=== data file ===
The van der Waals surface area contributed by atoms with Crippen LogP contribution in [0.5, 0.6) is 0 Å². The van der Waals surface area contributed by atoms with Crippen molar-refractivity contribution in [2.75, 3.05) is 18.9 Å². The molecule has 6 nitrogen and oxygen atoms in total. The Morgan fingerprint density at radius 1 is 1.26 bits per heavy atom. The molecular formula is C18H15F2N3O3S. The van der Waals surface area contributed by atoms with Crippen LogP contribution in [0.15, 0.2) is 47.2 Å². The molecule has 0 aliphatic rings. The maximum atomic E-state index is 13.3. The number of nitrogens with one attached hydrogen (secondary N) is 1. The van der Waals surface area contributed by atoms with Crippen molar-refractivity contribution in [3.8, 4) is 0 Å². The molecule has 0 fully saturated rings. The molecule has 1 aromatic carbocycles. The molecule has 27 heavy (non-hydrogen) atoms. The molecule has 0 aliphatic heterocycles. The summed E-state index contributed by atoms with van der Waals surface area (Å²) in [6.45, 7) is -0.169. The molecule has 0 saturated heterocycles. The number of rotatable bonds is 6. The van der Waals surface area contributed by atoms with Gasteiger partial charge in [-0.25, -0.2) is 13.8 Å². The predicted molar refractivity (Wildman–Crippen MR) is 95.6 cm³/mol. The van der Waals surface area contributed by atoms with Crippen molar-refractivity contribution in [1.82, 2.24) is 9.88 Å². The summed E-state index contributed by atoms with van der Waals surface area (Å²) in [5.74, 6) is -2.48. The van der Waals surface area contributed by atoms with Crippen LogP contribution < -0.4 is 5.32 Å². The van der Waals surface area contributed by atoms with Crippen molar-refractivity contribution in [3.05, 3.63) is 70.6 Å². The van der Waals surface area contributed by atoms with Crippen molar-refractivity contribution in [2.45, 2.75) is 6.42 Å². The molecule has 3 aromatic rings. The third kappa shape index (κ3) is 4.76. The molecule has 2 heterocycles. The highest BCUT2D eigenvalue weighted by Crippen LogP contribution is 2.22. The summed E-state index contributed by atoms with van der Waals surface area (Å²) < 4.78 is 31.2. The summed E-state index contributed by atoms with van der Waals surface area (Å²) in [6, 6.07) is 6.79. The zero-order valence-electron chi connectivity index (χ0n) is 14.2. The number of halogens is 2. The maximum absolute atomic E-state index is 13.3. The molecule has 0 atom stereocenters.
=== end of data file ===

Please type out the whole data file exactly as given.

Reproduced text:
The van der Waals surface area contributed by atoms with Crippen LogP contribution in [0.5, 0.6) is 0 Å². The van der Waals surface area contributed by atoms with Crippen molar-refractivity contribution in [2.75, 3.05) is 18.9 Å². The molecule has 6 nitrogen and oxygen atoms in total. The Morgan fingerprint density at radius 1 is 1.26 bits per heavy atom. The molecular formula is C18H15F2N3O3S. The van der Waals surface area contributed by atoms with Crippen LogP contribution in [0.15, 0.2) is 47.2 Å². The molecule has 0 aliphatic rings. The maximum atomic E-state index is 13.3. The number of nitrogens with one attached hydrogen (secondary N) is 1. The van der Waals surface area contributed by atoms with Crippen molar-refractivity contribution in [3.8, 4) is 0 Å². The molecule has 0 fully saturated rings. The molecule has 1 aromatic carbocycles. The molecule has 27 heavy (non-hydrogen) atoms. The molecule has 0 aliphatic heterocycles. The summed E-state index contributed by atoms with van der Waals surface area (Å²) in [6.45, 7) is -0.169. The molecule has 0 saturated heterocycles. The number of rotatable bonds is 6. The van der Waals surface area contributed by atoms with Gasteiger partial charge in [-0.25, -0.2) is 13.8 Å². The predicted molar refractivity (Wildman–Crippen MR) is 95.6 cm³/mol. The van der Waals surface area contributed by atoms with Crippen molar-refractivity contribution in [1.82, 2.24) is 9.88 Å². The summed E-state index contributed by atoms with van der Waals surface area (Å²) in [5.74, 6) is -2.48. The van der Waals surface area contributed by atoms with Crippen LogP contribution < -0.4 is 5.32 Å². The van der Waals surface area contributed by atoms with Crippen molar-refractivity contribution in [3.05, 3.63) is 70.6 Å². The van der Waals surface area contributed by atoms with Crippen molar-refractivity contribution in [2.45, 2.75) is 6.42 Å². The molecule has 3 aromatic rings. The third kappa shape index (κ3) is 4.76. The molecule has 2 heterocycles. The highest BCUT2D eigenvalue weighted by Crippen LogP contribution is 2.22. The summed E-state index contributed by atoms with van der Waals surface area (Å²) < 4.78 is 31.2. The summed E-state index contributed by atoms with van der Waals surface area (Å²) in [6, 6.07) is 6.79. The zero-order valence-electron chi connectivity index (χ0n) is 14.2. The number of halogens is 2. The maximum absolute atomic E-state index is 13.3. The molecule has 0 atom stereocenters.